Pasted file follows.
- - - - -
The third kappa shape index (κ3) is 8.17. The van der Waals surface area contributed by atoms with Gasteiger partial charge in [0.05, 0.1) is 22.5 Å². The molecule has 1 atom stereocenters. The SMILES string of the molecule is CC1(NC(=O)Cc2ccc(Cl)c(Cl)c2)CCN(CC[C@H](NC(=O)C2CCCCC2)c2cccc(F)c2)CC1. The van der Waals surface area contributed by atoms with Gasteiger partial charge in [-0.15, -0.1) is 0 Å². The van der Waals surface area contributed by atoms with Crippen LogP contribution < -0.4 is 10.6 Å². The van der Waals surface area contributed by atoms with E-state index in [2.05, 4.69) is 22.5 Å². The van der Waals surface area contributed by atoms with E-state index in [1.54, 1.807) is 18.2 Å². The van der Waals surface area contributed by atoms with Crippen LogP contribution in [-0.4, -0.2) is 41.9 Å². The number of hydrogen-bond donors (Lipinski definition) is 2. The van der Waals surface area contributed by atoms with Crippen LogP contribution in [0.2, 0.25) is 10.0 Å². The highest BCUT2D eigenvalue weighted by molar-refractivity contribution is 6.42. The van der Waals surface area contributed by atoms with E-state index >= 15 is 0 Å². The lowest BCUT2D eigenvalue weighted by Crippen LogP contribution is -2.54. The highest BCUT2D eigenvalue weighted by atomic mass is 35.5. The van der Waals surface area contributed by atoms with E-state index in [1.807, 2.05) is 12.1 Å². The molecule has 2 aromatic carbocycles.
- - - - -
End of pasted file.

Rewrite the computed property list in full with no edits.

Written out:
The third kappa shape index (κ3) is 8.17. The van der Waals surface area contributed by atoms with Gasteiger partial charge in [0.05, 0.1) is 22.5 Å². The molecule has 1 atom stereocenters. The SMILES string of the molecule is CC1(NC(=O)Cc2ccc(Cl)c(Cl)c2)CCN(CC[C@H](NC(=O)C2CCCCC2)c2cccc(F)c2)CC1. The van der Waals surface area contributed by atoms with Gasteiger partial charge in [-0.15, -0.1) is 0 Å². The van der Waals surface area contributed by atoms with Crippen LogP contribution < -0.4 is 10.6 Å². The van der Waals surface area contributed by atoms with E-state index in [2.05, 4.69) is 22.5 Å². The van der Waals surface area contributed by atoms with E-state index in [1.54, 1.807) is 18.2 Å². The van der Waals surface area contributed by atoms with Crippen LogP contribution in [-0.4, -0.2) is 41.9 Å². The number of hydrogen-bond donors (Lipinski definition) is 2. The van der Waals surface area contributed by atoms with Crippen LogP contribution in [0.2, 0.25) is 10.0 Å². The highest BCUT2D eigenvalue weighted by molar-refractivity contribution is 6.42. The van der Waals surface area contributed by atoms with E-state index >= 15 is 0 Å². The lowest BCUT2D eigenvalue weighted by Crippen LogP contribution is -2.54. The highest BCUT2D eigenvalue weighted by atomic mass is 35.5. The van der Waals surface area contributed by atoms with E-state index in [1.807, 2.05) is 12.1 Å². The molecule has 2 aromatic carbocycles.